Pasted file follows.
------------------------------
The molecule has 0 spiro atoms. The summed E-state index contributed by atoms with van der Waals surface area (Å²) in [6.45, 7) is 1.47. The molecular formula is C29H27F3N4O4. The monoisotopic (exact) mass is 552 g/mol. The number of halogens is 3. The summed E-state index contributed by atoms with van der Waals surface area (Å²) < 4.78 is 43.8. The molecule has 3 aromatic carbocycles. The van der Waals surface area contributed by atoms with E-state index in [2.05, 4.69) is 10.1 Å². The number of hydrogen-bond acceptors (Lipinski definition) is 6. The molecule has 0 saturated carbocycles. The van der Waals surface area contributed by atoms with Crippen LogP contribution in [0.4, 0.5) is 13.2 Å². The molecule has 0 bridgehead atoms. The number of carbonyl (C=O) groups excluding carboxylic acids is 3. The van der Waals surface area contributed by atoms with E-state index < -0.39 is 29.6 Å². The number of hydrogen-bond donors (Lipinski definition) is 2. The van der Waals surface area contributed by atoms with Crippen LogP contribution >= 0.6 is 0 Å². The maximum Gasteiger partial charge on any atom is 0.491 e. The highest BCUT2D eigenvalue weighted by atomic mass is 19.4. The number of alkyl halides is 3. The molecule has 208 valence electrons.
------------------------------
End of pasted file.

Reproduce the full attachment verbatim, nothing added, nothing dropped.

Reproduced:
The molecule has 0 spiro atoms. The summed E-state index contributed by atoms with van der Waals surface area (Å²) in [6.45, 7) is 1.47. The molecular formula is C29H27F3N4O4. The monoisotopic (exact) mass is 552 g/mol. The number of halogens is 3. The summed E-state index contributed by atoms with van der Waals surface area (Å²) < 4.78 is 43.8. The molecule has 3 aromatic carbocycles. The van der Waals surface area contributed by atoms with E-state index in [2.05, 4.69) is 10.1 Å². The number of hydrogen-bond acceptors (Lipinski definition) is 6. The molecule has 0 saturated carbocycles. The van der Waals surface area contributed by atoms with Crippen LogP contribution in [0.4, 0.5) is 13.2 Å². The molecule has 0 bridgehead atoms. The number of carbonyl (C=O) groups excluding carboxylic acids is 3. The van der Waals surface area contributed by atoms with E-state index < -0.39 is 29.6 Å². The number of hydrogen-bond donors (Lipinski definition) is 2. The van der Waals surface area contributed by atoms with Crippen LogP contribution >= 0.6 is 0 Å². The maximum Gasteiger partial charge on any atom is 0.491 e. The highest BCUT2D eigenvalue weighted by atomic mass is 19.4. The number of alkyl halides is 3. The molecule has 208 valence electrons.